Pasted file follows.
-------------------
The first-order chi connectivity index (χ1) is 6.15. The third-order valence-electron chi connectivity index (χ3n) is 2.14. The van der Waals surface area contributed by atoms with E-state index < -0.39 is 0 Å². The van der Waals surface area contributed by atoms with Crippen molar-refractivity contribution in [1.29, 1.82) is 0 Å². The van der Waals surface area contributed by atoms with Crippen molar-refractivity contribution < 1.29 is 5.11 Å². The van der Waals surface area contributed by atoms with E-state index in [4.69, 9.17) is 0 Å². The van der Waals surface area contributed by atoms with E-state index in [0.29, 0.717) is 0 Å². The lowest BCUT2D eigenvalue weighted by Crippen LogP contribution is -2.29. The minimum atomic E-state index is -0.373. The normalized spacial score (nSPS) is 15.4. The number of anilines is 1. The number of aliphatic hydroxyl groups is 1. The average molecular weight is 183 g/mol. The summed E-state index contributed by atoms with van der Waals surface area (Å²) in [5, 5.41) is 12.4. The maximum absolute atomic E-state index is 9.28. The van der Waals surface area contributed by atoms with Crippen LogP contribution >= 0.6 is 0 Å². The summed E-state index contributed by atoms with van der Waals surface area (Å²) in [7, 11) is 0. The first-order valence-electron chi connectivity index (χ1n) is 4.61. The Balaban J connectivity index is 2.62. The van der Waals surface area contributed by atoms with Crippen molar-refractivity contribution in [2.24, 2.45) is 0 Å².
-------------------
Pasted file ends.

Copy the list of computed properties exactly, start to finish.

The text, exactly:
The first-order chi connectivity index (χ1) is 6.15. The third-order valence-electron chi connectivity index (χ3n) is 2.14. The van der Waals surface area contributed by atoms with E-state index < -0.39 is 0 Å². The van der Waals surface area contributed by atoms with Crippen molar-refractivity contribution in [1.29, 1.82) is 0 Å². The van der Waals surface area contributed by atoms with Crippen molar-refractivity contribution < 1.29 is 5.11 Å². The van der Waals surface area contributed by atoms with E-state index in [4.69, 9.17) is 0 Å². The van der Waals surface area contributed by atoms with E-state index in [0.29, 0.717) is 0 Å². The lowest BCUT2D eigenvalue weighted by Crippen LogP contribution is -2.29. The minimum atomic E-state index is -0.373. The normalized spacial score (nSPS) is 15.4. The number of anilines is 1. The number of aliphatic hydroxyl groups is 1. The average molecular weight is 183 g/mol. The summed E-state index contributed by atoms with van der Waals surface area (Å²) in [5, 5.41) is 12.4. The maximum absolute atomic E-state index is 9.28. The van der Waals surface area contributed by atoms with Crippen LogP contribution >= 0.6 is 0 Å². The summed E-state index contributed by atoms with van der Waals surface area (Å²) in [7, 11) is 0. The first-order valence-electron chi connectivity index (χ1n) is 4.61. The Balaban J connectivity index is 2.62. The van der Waals surface area contributed by atoms with Crippen molar-refractivity contribution in [2.24, 2.45) is 0 Å².